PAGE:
> means the same thing as:
> 
> G' = {((id,scope),<p>,<o>),((id2,scope),<p>,(id,scope))}
> 
> Defining bnodes in this way is as much relevant as defining IRIs as pairs (namespace,localname).
> 
> Unless we explicitly forbid concrete syntax to serialise scope.
> 
> ...moment of thought...
> 
> Wow, I realise that this is reifying scope and putting it into the syntax.

Exactly.

> Does it even make any sense?

Barely.

> No language does that.
> Scope happens by putting things into a certain context. It is never inherent to the things themselves.

Exactly, though be careful how you phrase this. Take the familiar notion of a local variable in a function definition. If one function's code starts (var x; ... and another, different function also starts (var x;..., then the same identifier is being used in two different scopes, and it would be coherent to say that there were two variables here, each local to its code body, both identified with the same identifier, but distinct (for example, a runtime system would need to allocate memory for each of them separately.). And that therefore a variable was a pair <identifier, scope>, rather than an identifier. So in this sense (which is exactly the one being suggested for RDF), the scope - context, if you like -  is indeed "inherent" to the identity of the variable. 

> My proposal, and what Richard was trying to do in our most recent discussion, is to keep the notion of scope outside the definition of bnodes.

Which is exactly at odds with what I (and Richard) suggest, which is that the idea of bnodes is inherently bound up with that of scope. Bnodes are existentially quantified variables, but the RDF abstract syntax does not provide any way to indicate where the quantifiers go. It is the very nature of a quantifier that it binds a variable *throughout a scope*. Without some scope notion, the very idea of a binder does not make sense. 

> "I claim that the idea of a scope *of an identifier* is so widely understood as to require no explanation, although a sketch can be provided if one wishes to do so."
> 
> 
> I'm pretty sure that if you ask 100 people to define "scope", you get dozens of different answers.

I bet not. Maybe two or three, and then differing only in fine details which have no relevance to RDF (such as whether a binder makes a hole in a scope, a delicate issue for some notations.)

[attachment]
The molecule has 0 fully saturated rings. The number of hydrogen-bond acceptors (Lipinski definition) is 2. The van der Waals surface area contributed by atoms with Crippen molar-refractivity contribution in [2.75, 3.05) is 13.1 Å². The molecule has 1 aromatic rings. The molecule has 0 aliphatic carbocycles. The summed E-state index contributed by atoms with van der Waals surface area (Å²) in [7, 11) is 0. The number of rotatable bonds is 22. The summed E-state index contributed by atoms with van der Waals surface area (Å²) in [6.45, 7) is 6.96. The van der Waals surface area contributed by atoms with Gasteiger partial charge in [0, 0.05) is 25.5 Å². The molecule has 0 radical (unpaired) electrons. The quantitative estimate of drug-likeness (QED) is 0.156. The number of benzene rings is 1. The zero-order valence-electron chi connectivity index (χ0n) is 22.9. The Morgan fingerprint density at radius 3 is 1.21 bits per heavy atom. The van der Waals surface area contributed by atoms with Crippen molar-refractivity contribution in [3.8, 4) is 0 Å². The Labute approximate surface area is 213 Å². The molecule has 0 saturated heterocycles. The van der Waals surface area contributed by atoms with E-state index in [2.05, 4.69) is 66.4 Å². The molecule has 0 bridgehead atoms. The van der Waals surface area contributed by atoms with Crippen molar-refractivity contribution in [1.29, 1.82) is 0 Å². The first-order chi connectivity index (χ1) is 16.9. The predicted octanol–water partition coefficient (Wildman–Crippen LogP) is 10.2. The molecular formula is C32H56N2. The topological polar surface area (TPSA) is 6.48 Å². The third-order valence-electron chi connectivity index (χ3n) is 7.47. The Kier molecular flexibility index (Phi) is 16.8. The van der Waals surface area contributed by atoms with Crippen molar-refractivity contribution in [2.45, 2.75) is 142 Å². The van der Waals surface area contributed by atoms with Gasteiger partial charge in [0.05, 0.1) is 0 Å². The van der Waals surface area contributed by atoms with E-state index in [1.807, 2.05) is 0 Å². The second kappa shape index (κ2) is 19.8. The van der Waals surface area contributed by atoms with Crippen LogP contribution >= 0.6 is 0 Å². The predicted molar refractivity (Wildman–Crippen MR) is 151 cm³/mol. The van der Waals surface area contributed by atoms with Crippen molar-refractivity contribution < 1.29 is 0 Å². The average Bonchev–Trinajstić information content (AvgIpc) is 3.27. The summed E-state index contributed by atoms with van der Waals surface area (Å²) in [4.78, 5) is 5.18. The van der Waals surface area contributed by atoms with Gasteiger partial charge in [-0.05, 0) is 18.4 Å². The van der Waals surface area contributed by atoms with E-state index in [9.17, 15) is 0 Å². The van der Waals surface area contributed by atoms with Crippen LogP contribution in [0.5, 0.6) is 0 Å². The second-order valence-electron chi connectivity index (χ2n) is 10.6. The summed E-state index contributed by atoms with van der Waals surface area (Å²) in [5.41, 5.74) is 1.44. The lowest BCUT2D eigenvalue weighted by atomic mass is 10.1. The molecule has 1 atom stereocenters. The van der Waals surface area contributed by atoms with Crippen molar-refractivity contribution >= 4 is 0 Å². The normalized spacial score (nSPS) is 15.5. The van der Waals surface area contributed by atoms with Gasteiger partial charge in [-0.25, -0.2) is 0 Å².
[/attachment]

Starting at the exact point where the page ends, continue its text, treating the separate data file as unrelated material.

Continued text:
> The fact that you advocate putting scope in the abstract syntax

I never proposed doing so. I simply suggested adding some assumptions to the arbitrariness of the set of bnodes. 

Pat


> proves that you have a different notion of scope than I have, so at least there must be 2 understandings of scope. I would be curious to know who is on your side and who is on my side, and who has yet another notion of scope.
> 
> 
> 
> [1] N-Triples EBNF Grammar. http://dvcs.w3.org/hg/rdf/raw-file/default/rdf-turtle/n-triples.html#n-triple-grammar
> 
> 
> Best,
> AZ
> 
> 
> Le 24/11/2012 01:10, Pat Hayes a écrit :
>> Richard,
>> 
>> I can't help observing that your original proposal was both simpler
>> and managed to completely short-circuit all this interminable (and
>> confusing/ed) debate. So I propose that we go back to that. In sum,
>> we talk about scopes of bnode identifiers (not scopes of bnodes: that
>> idea is a mule), and bnode identifiers, and we say that bnode is
>> *defined* to be a pair <identifier, scope>.  This is perfectly
>> compatible with the 2004 specs, which simply say that bnodes are in a
>> set disjoint from URis and literals: this set of pairs is indeed so
>> disjoint. These new bnodes are less arbitrary than allowed by the
>> 2004 specs, but that arbitrariness was not useful and was
>> conceptually harmful, or at any rate confusing. These new bnodes are
>> exactly as arbitrary as required in order for their identification by
>> identifiers to be meaningful, no more and no less.
>> 
>> I claim that the idea of a scope *of an identifier* is so widely
>> understood as to require no explanation, although a sketch can be
>> provided if one wishes to do so.
>>